We publish work by Lesbians. We are particularly interested in work that reflects the diversity of our experiences: as Lesbians of color, ethnic Lesbians, Jewish, Arab, old, young, working class, poverty class, disabled, and fat Lesbians. We welcome experimental work. We will not print anything that is oppressive or demeaning to Lesbians or women, or that perpetuates stereotypes. We keep an open and critical dialogue on all the issues that affect our lives, joy, and survival.


Sinister Wisdom acquires first North American serial rights for all work that we publish. By acquiring first North American serial rights, authors guarantee that publication in Sinister Wisdom will be the first publication in North America. That is, the work has not appeared previously in another journal, in a book, online, or in other forms of publication. In rare instances, Sinister Wisdom will reprint work that has been previously published. Authors should discuss with the editor and publisher PRIOR to submission. 


Many questions about rights are answered here: https://www.pw.org/content/copyright 


Upon publication, all rights revert to the author.

What does lesbian and queer recovery from addiction look like today? In 1983, when sober lesbian Jean Swallow could not find resources about lesbians in recovery, she set out to create them herself. She wrote in the Introduction of her groundbreaking collection Out From Under: Sober Dykes and Our Friends (Spinster’s Ink): “It is a record of our journeys, our fights, our joy. It is a road-map and a vision, a sharing and a song.” Out From Under remains the only collection of essays about lesbians in recovery. 

Now, forty years later, and in the spirit of Jean Swallow, I come to you, mid-life and sober myself, looking for our road-map again. I stand, gratefully, between two generations; looking up to my lesbian elders with my arms wide open to our younger, brighter future. 

There are more opportunities to connect in recovery now than forty years ago. But nevertheless,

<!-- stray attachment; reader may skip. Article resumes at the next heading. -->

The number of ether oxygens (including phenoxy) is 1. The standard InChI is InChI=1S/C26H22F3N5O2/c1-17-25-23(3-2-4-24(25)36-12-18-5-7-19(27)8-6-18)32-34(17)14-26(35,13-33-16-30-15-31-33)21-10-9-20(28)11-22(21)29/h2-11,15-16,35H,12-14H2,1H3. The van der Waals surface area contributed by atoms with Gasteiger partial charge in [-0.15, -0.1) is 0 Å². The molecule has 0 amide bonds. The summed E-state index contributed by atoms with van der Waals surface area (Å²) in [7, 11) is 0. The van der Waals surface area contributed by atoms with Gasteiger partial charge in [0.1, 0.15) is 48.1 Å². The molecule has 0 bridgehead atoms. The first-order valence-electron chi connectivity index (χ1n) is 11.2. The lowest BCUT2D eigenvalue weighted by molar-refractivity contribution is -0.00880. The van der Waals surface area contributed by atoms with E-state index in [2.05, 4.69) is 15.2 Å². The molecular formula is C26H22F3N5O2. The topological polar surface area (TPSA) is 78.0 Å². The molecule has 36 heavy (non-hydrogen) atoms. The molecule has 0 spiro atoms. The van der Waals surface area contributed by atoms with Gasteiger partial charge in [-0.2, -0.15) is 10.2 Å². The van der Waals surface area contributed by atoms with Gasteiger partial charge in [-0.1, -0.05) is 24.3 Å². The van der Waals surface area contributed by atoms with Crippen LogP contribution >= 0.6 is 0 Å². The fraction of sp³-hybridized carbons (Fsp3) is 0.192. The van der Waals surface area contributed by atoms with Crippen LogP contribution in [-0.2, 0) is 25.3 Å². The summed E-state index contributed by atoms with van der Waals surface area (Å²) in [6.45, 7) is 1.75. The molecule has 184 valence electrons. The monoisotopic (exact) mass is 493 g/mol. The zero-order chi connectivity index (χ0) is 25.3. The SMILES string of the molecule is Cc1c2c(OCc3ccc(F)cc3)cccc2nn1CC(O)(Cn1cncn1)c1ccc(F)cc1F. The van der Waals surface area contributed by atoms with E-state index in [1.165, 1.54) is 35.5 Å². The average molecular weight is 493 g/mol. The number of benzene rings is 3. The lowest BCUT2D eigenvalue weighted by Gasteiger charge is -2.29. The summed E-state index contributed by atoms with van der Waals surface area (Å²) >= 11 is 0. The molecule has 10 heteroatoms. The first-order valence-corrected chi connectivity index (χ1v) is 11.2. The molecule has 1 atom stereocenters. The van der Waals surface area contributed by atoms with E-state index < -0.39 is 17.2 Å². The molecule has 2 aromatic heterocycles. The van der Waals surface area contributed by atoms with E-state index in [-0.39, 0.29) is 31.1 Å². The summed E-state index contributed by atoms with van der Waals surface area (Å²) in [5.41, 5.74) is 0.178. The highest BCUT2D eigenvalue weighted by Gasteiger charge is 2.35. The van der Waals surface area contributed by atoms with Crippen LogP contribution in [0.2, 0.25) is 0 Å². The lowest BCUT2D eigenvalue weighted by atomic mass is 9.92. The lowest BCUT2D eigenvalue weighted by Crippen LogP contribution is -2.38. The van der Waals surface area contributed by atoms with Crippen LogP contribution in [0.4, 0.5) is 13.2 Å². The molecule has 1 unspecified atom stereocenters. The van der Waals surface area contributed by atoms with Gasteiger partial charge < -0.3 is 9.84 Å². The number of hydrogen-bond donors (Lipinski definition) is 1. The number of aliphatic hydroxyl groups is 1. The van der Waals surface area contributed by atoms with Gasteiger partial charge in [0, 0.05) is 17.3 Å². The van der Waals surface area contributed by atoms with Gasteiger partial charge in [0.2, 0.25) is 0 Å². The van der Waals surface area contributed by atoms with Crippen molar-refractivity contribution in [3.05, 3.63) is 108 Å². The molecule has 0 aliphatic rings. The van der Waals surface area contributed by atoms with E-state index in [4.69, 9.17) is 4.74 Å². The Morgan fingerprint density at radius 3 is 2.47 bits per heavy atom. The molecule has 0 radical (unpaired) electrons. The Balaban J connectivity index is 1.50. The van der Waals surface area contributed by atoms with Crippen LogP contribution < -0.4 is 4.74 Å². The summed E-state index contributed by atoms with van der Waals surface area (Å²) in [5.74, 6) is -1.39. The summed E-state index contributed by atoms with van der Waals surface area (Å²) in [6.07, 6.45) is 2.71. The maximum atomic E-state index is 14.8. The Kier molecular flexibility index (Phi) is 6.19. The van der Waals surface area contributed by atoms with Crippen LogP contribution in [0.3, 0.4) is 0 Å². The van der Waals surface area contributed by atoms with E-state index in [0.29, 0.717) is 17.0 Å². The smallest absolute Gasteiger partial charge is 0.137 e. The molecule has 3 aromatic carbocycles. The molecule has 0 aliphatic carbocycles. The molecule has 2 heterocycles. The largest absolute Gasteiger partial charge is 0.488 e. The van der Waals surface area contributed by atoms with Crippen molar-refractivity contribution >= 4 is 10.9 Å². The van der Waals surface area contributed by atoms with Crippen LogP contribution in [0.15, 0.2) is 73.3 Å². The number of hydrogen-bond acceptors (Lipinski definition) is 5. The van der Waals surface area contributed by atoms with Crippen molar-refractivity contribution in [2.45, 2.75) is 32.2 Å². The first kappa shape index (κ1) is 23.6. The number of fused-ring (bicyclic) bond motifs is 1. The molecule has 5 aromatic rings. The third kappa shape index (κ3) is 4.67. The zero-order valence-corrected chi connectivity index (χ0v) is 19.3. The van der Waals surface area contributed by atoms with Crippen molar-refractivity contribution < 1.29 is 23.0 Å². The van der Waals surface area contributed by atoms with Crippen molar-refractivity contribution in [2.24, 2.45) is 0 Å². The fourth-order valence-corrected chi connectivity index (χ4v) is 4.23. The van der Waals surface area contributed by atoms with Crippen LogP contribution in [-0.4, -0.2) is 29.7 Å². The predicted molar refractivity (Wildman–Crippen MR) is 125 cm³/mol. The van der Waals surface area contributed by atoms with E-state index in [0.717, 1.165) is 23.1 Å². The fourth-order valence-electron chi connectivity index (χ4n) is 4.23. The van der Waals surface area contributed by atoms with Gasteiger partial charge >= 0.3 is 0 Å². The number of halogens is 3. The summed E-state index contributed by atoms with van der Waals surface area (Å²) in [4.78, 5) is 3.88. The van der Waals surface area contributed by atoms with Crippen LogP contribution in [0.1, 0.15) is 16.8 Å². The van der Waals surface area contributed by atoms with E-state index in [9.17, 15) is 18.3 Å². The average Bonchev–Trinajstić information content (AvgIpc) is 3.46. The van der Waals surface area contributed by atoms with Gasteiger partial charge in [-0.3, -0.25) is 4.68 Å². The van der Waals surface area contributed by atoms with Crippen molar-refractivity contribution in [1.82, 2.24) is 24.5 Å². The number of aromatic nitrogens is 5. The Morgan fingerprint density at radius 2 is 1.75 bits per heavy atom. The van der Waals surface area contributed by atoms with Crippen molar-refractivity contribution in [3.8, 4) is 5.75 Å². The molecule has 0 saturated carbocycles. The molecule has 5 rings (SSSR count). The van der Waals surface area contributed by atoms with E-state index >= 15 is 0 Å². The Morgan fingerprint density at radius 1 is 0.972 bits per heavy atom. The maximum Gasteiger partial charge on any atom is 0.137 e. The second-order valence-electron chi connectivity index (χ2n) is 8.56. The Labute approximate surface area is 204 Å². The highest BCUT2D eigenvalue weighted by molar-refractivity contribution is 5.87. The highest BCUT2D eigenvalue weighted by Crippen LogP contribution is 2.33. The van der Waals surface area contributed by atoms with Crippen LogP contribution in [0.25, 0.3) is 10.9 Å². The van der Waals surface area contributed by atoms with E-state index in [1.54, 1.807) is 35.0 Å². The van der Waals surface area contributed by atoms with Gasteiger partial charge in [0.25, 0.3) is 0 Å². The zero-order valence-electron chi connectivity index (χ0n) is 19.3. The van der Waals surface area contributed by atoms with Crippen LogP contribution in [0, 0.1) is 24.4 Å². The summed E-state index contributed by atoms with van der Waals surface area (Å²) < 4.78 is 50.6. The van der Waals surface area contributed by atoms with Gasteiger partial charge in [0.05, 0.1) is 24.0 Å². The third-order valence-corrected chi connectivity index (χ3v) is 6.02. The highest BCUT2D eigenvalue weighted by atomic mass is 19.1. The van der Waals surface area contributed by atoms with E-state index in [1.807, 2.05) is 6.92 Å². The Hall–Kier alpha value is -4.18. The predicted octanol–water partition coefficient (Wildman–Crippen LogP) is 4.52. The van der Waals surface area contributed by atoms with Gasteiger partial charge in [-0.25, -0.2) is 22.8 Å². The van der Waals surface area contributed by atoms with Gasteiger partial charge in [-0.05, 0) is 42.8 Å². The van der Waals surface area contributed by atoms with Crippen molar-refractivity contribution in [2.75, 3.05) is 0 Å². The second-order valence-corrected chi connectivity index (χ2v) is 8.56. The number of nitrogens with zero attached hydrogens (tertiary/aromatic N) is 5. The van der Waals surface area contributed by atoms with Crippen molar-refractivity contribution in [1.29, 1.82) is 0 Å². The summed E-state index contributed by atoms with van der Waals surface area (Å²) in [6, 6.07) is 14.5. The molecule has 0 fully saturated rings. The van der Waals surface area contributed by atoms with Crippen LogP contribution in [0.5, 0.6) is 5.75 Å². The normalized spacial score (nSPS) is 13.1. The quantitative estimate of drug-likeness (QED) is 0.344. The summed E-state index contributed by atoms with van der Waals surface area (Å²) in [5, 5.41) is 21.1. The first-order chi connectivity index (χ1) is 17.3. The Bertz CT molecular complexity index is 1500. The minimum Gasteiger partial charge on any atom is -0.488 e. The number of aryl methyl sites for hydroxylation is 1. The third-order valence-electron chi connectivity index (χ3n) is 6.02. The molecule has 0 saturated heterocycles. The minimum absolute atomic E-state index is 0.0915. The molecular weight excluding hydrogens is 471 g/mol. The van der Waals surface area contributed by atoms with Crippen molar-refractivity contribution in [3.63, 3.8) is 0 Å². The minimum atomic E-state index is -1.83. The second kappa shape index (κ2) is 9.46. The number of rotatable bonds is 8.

our legacy started in a bar. We found each other in a bar. So how do we find each other when that space is no longer safe? What obstacles to get sober did you face as a lesbian or queer person, as a person of color, as a trans person? What does queer and sober community look like to you?

I seek your stories: your journeys, your fights, your joys. 

How did you find your way home? 


 

Please submit fiction, nonfiction, poetry, interviews, and genre-non-specific work, up to 5,000 words, and a short contributor biography between twenty-five and 125 words. I am also seeking illustration and photographs (.jpg or .tif files only, print resolution size at least 300 ppi). Please do not send previously published work.


 

Deadline for submissions: March 31, 2024
 Any questions can be sent to sinisterwisdom@gmail.com


 

About the Editor: Max Backer is a queer writer from Ithaca, New York. They taught English and gender studies at St. John Fisher College for ten years before making the leap into community building for folks in recovery. As a spoken word poet, Max has toured all over North America and opened for Andrea Gibson and Rachel McKibbens. They were a 2012 Lambda Fellow in Poetry under Jewelle Gomez and Dorothy Allison. In 2018, they delivered a TedxTalk entitled: no one has imagined us: the gender non-binary experience. Max created the Jean Swallow Project, a multimedia experience of sober lesbian history, in 2021.
Ends on

Did the sounds of women’s music at your local coffeehouse or a house party encourage you to come out? Did you break up with a lover to the sound of women’s voices? Were you raised listening to women’s music or attending women’s music events? Did you wonder why Aretha, Gladys, and Chaka weren’t considered women’s music? Do you understand women’s music as pedestrian, thrilling, conservative and/or a site for resistance?